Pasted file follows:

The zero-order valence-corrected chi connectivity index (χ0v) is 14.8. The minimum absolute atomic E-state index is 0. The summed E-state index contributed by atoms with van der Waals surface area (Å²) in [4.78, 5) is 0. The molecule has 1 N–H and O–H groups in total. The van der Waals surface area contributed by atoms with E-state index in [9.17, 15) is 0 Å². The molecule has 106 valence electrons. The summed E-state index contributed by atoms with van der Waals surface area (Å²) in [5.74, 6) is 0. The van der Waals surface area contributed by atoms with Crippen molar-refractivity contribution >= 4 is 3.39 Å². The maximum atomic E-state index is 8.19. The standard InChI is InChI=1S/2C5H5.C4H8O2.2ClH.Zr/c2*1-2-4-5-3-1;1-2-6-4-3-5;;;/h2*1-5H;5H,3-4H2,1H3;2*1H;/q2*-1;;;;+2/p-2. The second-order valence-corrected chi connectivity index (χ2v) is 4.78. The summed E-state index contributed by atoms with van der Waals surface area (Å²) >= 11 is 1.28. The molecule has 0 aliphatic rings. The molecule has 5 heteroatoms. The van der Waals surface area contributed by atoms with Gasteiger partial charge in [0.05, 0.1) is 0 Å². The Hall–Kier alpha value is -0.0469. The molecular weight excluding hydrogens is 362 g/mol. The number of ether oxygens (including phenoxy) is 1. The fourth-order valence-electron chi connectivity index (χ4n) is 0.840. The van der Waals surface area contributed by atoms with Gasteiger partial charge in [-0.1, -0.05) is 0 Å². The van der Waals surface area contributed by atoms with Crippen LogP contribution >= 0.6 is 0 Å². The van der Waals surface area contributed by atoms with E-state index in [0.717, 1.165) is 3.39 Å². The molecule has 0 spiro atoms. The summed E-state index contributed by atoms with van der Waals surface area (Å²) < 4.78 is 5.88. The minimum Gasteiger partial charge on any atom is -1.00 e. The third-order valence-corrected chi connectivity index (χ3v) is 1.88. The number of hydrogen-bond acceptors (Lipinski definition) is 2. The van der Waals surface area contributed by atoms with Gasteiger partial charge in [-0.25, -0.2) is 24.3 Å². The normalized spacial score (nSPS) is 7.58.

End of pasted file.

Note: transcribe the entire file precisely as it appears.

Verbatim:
The zero-order valence-corrected chi connectivity index (χ0v) is 14.8. The minimum absolute atomic E-state index is 0. The summed E-state index contributed by atoms with van der Waals surface area (Å²) in [4.78, 5) is 0. The molecule has 1 N–H and O–H groups in total. The van der Waals surface area contributed by atoms with E-state index in [9.17, 15) is 0 Å². The molecule has 106 valence electrons. The summed E-state index contributed by atoms with van der Waals surface area (Å²) in [5.74, 6) is 0. The van der Waals surface area contributed by atoms with Crippen molar-refractivity contribution >= 4 is 3.39 Å². The maximum atomic E-state index is 8.19. The standard InChI is InChI=1S/2C5H5.C4H8O2.2ClH.Zr/c2*1-2-4-5-3-1;1-2-6-4-3-5;;;/h2*1-5H;5H,3-4H2,1H3;2*1H;/q2*-1;;;;+2/p-2. The second-order valence-corrected chi connectivity index (χ2v) is 4.78. The summed E-state index contributed by atoms with van der Waals surface area (Å²) >= 11 is 1.28. The molecule has 0 aliphatic rings. The molecule has 5 heteroatoms. The van der Waals surface area contributed by atoms with Gasteiger partial charge in [0.05, 0.1) is 0 Å². The Hall–Kier alpha value is -0.0469. The molecular weight excluding hydrogens is 362 g/mol. The number of ether oxygens (including phenoxy) is 1. The fourth-order valence-electron chi connectivity index (χ4n) is 0.840. The van der Waals surface area contributed by atoms with Gasteiger partial charge in [-0.1, -0.05) is 0 Å². The van der Waals surface area contributed by atoms with Crippen LogP contribution >= 0.6 is 0 Å². The van der Waals surface area contributed by atoms with E-state index in [0.717, 1.165) is 3.39 Å². The molecule has 0 spiro atoms. The summed E-state index contributed by atoms with van der Waals surface area (Å²) < 4.78 is 5.88. The minimum Gasteiger partial charge on any atom is -1.00 e. The third-order valence-corrected chi connectivity index (χ3v) is 1.88. The number of hydrogen-bond acceptors (Lipinski definition) is 2. The van der Waals surface area contributed by atoms with Gasteiger partial charge in [-0.25, -0.2) is 24.3 Å². The normalized spacial score (nSPS) is 7.58.